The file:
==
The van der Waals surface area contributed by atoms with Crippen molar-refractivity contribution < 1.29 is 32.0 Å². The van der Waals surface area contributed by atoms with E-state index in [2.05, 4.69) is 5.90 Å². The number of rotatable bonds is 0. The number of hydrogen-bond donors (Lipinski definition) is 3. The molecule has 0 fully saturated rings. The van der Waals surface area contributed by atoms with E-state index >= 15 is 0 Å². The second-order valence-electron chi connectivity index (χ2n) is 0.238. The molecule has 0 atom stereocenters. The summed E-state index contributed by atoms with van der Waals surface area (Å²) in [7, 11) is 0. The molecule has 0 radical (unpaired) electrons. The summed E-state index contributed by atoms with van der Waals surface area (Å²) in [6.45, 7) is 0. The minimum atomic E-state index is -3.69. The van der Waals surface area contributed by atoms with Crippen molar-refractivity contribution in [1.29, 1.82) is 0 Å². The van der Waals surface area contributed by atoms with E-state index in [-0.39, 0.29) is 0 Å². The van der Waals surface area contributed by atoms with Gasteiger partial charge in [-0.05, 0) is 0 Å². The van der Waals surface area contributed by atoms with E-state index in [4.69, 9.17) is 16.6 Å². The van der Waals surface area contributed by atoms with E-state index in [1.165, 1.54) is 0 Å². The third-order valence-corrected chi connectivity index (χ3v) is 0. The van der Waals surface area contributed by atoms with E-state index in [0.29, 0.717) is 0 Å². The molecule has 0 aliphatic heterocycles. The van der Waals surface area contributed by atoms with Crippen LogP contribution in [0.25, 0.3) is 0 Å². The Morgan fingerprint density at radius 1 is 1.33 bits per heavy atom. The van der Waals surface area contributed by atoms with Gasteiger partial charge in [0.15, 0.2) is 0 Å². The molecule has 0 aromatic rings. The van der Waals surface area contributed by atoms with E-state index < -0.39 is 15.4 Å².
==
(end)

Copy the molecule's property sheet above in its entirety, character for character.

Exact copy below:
The van der Waals surface area contributed by atoms with Crippen molar-refractivity contribution < 1.29 is 32.0 Å². The van der Waals surface area contributed by atoms with E-state index in [2.05, 4.69) is 5.90 Å². The number of rotatable bonds is 0. The number of hydrogen-bond donors (Lipinski definition) is 3. The molecule has 0 fully saturated rings. The van der Waals surface area contributed by atoms with E-state index >= 15 is 0 Å². The second-order valence-electron chi connectivity index (χ2n) is 0.238. The molecule has 0 atom stereocenters. The summed E-state index contributed by atoms with van der Waals surface area (Å²) in [7, 11) is 0. The molecule has 0 radical (unpaired) electrons. The summed E-state index contributed by atoms with van der Waals surface area (Å²) in [6.45, 7) is 0. The minimum atomic E-state index is -3.69. The van der Waals surface area contributed by atoms with Crippen molar-refractivity contribution in [1.29, 1.82) is 0 Å². The van der Waals surface area contributed by atoms with E-state index in [-0.39, 0.29) is 0 Å². The van der Waals surface area contributed by atoms with Gasteiger partial charge in [-0.05, 0) is 0 Å². The van der Waals surface area contributed by atoms with E-state index in [4.69, 9.17) is 16.6 Å². The van der Waals surface area contributed by atoms with E-state index in [1.165, 1.54) is 0 Å². The third-order valence-corrected chi connectivity index (χ3v) is 0. The van der Waals surface area contributed by atoms with E-state index in [0.29, 0.717) is 0 Å². The molecule has 0 aliphatic heterocycles. The van der Waals surface area contributed by atoms with Crippen LogP contribution in [0.25, 0.3) is 0 Å². The Morgan fingerprint density at radius 1 is 1.33 bits per heavy atom. The van der Waals surface area contributed by atoms with Gasteiger partial charge in [0.15, 0.2) is 0 Å². The molecule has 0 aromatic rings. The van der Waals surface area contributed by atoms with E-state index < -0.39 is 15.4 Å².